Mandeville, LA – Exclusive Audio and Transcript – This Clip of The Day was originally aired and published on May 24,2012 and is part of the Founders Pass Flashback Collection.
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Begin Mike Church Show Transcript
Mike: Our country is filled with lazy, petulant, materialistic, self-serving, obese, dysfunctional people that are incapable of governing themselves and have to be led about by our almighty federal overlord elite masters. Dr. Birzer and Winston Elliott who runs the Imaginative Conservative website, they both chuckled and thought that that was a really folksy but crude way to put it. They laughed. Do you know who I was quoting?
AG: Who’s that?
Mike: John Adams. In his defense of the Constitution of the United States, that was Adams’ views of the people of the United States in 1792. That’s what he thought of us. That’s what he thought of his generation: petulant, lazy, self-serving, lazy, incapable of governing themselves, fat, materialistic. That was Adams’ view of us. As soon as he wrote that and as soon as guys like John Taylor of Caroline got ahold of it and went, [mocking] “What? Hey, fat boy, who you talking about?” it was on. Adams’ star was on the way down and it never rose again, even though he was elected president in an electoral miracle.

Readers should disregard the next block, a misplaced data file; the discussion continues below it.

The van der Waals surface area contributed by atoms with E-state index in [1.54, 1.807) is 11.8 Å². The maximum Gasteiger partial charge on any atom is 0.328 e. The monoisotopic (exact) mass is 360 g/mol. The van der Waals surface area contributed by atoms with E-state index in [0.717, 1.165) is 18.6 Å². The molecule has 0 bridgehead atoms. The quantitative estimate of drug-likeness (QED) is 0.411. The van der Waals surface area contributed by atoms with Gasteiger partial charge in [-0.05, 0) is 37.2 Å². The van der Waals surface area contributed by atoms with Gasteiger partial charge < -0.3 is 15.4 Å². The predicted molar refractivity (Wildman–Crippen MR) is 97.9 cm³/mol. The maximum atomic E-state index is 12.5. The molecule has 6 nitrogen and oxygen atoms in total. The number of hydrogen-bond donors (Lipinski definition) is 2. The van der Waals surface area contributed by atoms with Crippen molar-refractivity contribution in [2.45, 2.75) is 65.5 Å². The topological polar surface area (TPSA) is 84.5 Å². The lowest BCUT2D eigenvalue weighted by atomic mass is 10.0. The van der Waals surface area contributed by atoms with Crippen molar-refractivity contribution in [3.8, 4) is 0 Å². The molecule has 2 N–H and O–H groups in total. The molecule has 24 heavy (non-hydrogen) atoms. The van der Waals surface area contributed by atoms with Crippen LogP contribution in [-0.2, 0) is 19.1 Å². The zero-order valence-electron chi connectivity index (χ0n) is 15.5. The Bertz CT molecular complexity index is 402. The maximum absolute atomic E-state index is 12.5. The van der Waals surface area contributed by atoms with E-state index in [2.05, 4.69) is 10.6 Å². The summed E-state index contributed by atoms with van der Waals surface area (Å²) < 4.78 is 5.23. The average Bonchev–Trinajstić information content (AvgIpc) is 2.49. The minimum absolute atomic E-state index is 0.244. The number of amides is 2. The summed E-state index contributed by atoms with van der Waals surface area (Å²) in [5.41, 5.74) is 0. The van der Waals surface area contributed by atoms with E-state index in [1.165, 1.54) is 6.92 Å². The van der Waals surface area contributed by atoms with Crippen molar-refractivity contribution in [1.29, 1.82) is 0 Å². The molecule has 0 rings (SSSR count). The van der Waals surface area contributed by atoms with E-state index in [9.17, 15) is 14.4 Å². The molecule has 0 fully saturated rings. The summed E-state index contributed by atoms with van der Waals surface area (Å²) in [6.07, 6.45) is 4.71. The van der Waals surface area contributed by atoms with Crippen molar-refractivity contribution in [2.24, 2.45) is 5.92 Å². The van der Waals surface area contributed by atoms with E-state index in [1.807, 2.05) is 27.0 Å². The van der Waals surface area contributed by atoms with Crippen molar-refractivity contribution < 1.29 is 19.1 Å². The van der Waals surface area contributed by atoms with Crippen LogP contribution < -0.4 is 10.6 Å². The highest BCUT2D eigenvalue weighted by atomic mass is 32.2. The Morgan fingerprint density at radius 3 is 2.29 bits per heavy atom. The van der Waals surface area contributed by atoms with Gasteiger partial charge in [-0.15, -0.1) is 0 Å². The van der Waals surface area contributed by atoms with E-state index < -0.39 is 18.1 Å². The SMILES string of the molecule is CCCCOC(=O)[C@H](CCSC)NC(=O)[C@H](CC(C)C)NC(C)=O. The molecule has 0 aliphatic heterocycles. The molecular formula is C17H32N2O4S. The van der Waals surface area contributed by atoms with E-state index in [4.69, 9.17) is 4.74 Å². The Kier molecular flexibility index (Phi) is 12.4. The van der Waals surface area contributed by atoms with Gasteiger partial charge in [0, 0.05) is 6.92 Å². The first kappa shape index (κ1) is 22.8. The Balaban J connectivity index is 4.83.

The point is that there has always been and always will be political strife. There have always been and always will be disappointments. This is part of life. You don’t get your way and everything that you want to do. I’ve mentioned this before, last hour I mentioned it, Jefferson, if you read his correspondence the last three or four years of his life, was positively bummed out, depressed. He was convinced that he was a massive, total failure. He wanted it to be known, [mocking] “I didn’t have anything to do with a lot of this. There are only a couple things that I had something to do with. I wrote the Declaration. I wrote the Virginia Statute for Religious Freedom, and I established the University of Virginia. The rest of that, you ain’t hanging on me. I had nothing to do with it.”
I just want the audience to think about that for a moment. Jefferson listed none of his federal accomplishments on his obelisk, which you can still visit this summer, if you want to, at Monticello. AG, have you been to Monticello?
AG: I have not.
Mike: Ask Eric. Young Eric, have you been to Monticello?
AG: He has.
Mike: Have you seen the Jefferson family graveyard where the obelisk is?
AG: He believes he has. He’s not positive, though.